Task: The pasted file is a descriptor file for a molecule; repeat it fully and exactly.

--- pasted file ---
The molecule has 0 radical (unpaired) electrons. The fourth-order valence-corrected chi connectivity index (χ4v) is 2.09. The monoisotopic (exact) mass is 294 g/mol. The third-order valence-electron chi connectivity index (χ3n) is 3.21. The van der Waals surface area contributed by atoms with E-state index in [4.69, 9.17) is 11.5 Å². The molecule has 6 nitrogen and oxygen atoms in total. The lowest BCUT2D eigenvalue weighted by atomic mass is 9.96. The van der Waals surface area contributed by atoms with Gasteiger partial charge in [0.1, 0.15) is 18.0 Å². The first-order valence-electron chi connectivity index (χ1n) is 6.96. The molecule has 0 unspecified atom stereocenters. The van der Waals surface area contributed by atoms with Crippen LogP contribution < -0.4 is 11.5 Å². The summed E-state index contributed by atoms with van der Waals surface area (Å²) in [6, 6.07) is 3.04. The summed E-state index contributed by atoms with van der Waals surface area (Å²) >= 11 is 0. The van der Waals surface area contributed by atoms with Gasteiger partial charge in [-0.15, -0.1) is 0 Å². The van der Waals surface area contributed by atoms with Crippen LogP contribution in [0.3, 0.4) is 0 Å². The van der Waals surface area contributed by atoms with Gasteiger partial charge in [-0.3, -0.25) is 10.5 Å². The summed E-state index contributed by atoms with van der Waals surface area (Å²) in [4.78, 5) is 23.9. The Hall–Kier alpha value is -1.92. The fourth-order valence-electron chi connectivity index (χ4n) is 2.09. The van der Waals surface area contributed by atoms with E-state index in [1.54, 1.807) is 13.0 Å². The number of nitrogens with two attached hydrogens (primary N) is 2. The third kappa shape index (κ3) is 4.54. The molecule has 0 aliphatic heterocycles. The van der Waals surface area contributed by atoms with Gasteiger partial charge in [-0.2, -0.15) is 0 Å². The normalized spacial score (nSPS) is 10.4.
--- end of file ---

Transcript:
The molecule has 0 radical (unpaired) electrons. The fourth-order valence-corrected chi connectivity index (χ4v) is 2.09. The monoisotopic (exact) mass is 294 g/mol. The third-order valence-electron chi connectivity index (χ3n) is 3.21. The van der Waals surface area contributed by atoms with E-state index in [4.69, 9.17) is 11.5 Å². The molecule has 6 nitrogen and oxygen atoms in total. The lowest BCUT2D eigenvalue weighted by atomic mass is 9.96. The van der Waals surface area contributed by atoms with Gasteiger partial charge in [0.1, 0.15) is 18.0 Å². The first-order valence-electron chi connectivity index (χ1n) is 6.96. The molecule has 0 unspecified atom stereocenters. The van der Waals surface area contributed by atoms with Crippen LogP contribution < -0.4 is 11.5 Å². The summed E-state index contributed by atoms with van der Waals surface area (Å²) in [6, 6.07) is 3.04. The summed E-state index contributed by atoms with van der Waals surface area (Å²) >= 11 is 0. The van der Waals surface area contributed by atoms with Gasteiger partial charge in [-0.15, -0.1) is 0 Å². The van der Waals surface area contributed by atoms with Crippen LogP contribution in [0.3, 0.4) is 0 Å². The van der Waals surface area contributed by atoms with Gasteiger partial charge in [-0.3, -0.25) is 10.5 Å². The summed E-state index contributed by atoms with van der Waals surface area (Å²) in [4.78, 5) is 23.9. The Hall–Kier alpha value is -1.92. The fourth-order valence-electron chi connectivity index (χ4n) is 2.09. The van der Waals surface area contributed by atoms with E-state index in [1.54, 1.807) is 13.0 Å². The number of nitrogens with two attached hydrogens (primary N) is 2. The third kappa shape index (κ3) is 4.54. The molecule has 0 aliphatic heterocycles. The van der Waals surface area contributed by atoms with Gasteiger partial charge in [-0.2, -0.15) is 0 Å². The normalized spacial score (nSPS) is 10.4.